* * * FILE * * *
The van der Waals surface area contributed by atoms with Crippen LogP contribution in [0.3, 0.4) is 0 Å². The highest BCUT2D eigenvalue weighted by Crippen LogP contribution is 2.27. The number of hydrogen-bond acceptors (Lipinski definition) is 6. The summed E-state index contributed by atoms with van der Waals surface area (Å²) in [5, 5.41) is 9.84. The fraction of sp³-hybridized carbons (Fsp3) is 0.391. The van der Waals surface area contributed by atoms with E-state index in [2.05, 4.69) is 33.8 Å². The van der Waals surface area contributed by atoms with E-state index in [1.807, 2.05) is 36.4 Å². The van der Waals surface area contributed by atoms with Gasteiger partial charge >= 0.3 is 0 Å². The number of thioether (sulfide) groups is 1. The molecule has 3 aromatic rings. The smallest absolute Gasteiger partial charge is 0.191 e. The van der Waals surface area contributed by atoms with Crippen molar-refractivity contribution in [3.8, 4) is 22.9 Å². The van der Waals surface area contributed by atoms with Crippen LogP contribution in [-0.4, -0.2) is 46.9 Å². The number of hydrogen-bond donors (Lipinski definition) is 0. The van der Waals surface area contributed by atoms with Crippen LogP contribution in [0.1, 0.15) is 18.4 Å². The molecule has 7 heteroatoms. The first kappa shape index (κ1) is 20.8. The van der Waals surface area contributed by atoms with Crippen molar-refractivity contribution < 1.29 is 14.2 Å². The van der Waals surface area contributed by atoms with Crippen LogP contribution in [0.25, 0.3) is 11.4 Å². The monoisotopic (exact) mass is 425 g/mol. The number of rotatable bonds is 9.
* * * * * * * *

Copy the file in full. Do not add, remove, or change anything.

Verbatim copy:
The van der Waals surface area contributed by atoms with Crippen LogP contribution in [0.3, 0.4) is 0 Å². The highest BCUT2D eigenvalue weighted by Crippen LogP contribution is 2.27. The number of hydrogen-bond acceptors (Lipinski definition) is 6. The summed E-state index contributed by atoms with van der Waals surface area (Å²) in [5, 5.41) is 9.84. The fraction of sp³-hybridized carbons (Fsp3) is 0.391. The van der Waals surface area contributed by atoms with E-state index in [2.05, 4.69) is 33.8 Å². The van der Waals surface area contributed by atoms with E-state index in [1.807, 2.05) is 36.4 Å². The van der Waals surface area contributed by atoms with Gasteiger partial charge >= 0.3 is 0 Å². The number of thioether (sulfide) groups is 1. The molecule has 3 aromatic rings. The smallest absolute Gasteiger partial charge is 0.191 e. The van der Waals surface area contributed by atoms with Crippen molar-refractivity contribution in [3.8, 4) is 22.9 Å². The van der Waals surface area contributed by atoms with Crippen LogP contribution in [-0.4, -0.2) is 46.9 Å². The number of hydrogen-bond donors (Lipinski definition) is 0. The van der Waals surface area contributed by atoms with Crippen LogP contribution in [0.1, 0.15) is 18.4 Å². The molecule has 7 heteroatoms. The first kappa shape index (κ1) is 20.8. The van der Waals surface area contributed by atoms with Crippen molar-refractivity contribution < 1.29 is 14.2 Å². The van der Waals surface area contributed by atoms with Crippen LogP contribution in [0.25, 0.3) is 11.4 Å². The monoisotopic (exact) mass is 425 g/mol. The number of rotatable bonds is 9.